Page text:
Norfolk (2015)


Norfolk is dreary, sometimes scary, and full of mad folk. And this film captures that essence perfectly (waheyyyyy, see what I did there?). I’m not going to pretend that I knew what was going on at all times, nor that I liked certain scenes, but writer-director Martin Radich has given people an impressive showcase of style and mood.

Denis Menochet and Barry Keoghan are the two main characters. A man and boy. A father and son. The former is traumatised by his past, a past that has shaped him to be a killer when the need arises, and the latter is in the process of learning from his father, while also learning plenty for himself. And there’s a young girl (Goda Letkauskaite) who may need saved from a bad situation, while an elderly couple (Sean Buckley and Eileen Davies) seem to want Menochet to come to harm.

It’s very hard to quantify some things in this movie. The acting, for example. Menochet, Keoghan and Letkauskaite seem to do okay, but there are times when they are being deliberately artificial. Buckley and Davies are more consistent, with most of their scenes taking place in a more concrete reality, as far as I am aware. You see, that is what Radich does to his cast. He takes the characters and drags them through a confusing nightmare landscape that allows the past to bleed into the present, as well as the imagined bleeding into the real world.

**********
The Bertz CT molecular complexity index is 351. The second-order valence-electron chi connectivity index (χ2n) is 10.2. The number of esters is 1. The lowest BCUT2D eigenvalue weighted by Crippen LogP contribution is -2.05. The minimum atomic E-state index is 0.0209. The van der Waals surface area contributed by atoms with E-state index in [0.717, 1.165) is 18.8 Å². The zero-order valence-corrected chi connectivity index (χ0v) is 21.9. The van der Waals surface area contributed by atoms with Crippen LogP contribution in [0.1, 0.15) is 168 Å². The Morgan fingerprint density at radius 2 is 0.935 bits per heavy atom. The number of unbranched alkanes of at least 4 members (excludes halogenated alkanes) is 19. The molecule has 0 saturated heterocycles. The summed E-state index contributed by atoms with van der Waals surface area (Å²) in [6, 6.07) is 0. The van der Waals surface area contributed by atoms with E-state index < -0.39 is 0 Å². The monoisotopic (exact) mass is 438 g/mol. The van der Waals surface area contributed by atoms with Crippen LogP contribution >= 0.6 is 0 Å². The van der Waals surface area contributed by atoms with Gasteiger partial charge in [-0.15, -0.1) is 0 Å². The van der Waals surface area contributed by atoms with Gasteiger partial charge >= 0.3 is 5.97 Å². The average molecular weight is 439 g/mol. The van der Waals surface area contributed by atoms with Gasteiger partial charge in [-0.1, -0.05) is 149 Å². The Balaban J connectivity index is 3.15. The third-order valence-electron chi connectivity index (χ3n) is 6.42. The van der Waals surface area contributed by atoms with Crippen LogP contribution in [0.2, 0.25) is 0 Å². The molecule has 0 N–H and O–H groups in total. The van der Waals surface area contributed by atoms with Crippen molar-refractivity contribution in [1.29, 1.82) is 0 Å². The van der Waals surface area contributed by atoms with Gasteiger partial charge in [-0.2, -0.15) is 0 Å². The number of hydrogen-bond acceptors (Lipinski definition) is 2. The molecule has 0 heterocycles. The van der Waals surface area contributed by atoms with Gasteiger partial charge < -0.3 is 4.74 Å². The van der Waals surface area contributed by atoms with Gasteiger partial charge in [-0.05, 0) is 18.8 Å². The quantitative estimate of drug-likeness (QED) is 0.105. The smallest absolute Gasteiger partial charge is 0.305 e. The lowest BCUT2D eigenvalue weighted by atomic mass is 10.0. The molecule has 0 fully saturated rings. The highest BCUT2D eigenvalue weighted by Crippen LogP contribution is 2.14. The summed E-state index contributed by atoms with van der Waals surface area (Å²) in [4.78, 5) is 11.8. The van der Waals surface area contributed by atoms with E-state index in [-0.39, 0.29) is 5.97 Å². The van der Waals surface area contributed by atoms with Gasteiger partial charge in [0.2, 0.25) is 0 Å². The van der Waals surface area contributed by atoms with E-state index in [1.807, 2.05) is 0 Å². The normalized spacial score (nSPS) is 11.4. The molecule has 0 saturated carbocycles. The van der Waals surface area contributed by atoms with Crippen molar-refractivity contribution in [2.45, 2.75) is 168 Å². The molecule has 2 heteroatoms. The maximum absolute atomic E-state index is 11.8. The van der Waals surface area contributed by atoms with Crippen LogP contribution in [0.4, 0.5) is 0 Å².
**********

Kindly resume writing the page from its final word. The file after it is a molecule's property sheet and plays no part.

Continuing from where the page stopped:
Or maybe he doesn’t.

This is both the greatest strength AND weakness of the film. Radich keeps viewers off-kilter, overlaying most of the scenes with a mix of hazy visuals and unusual dialogue. If I could remember any specific speeches off the top of my head then one or two examples would quickly prove my point, this is, if not a full nightmare in film form, a dark drama suffused with the illogicality of dreams. You’ll end up watching half of the scenes while still trying to unpick the preceding moments, making the whole thing a disorienting and tense experience.

A challenging film that skirts very close to being an outright horror movie at times, this should be watched by anyone interested in exciting cinema. While it fails to become an entirely satisfying movie experience, it does enough to warrant attention. And I’m certainly interested in whatever else Radich gets up to, with no small amount of hope that he takes the plunge into some full-on horror next time.

Norfolk was screened at EIFF 2015.


Film Rating: ★★★☆☆

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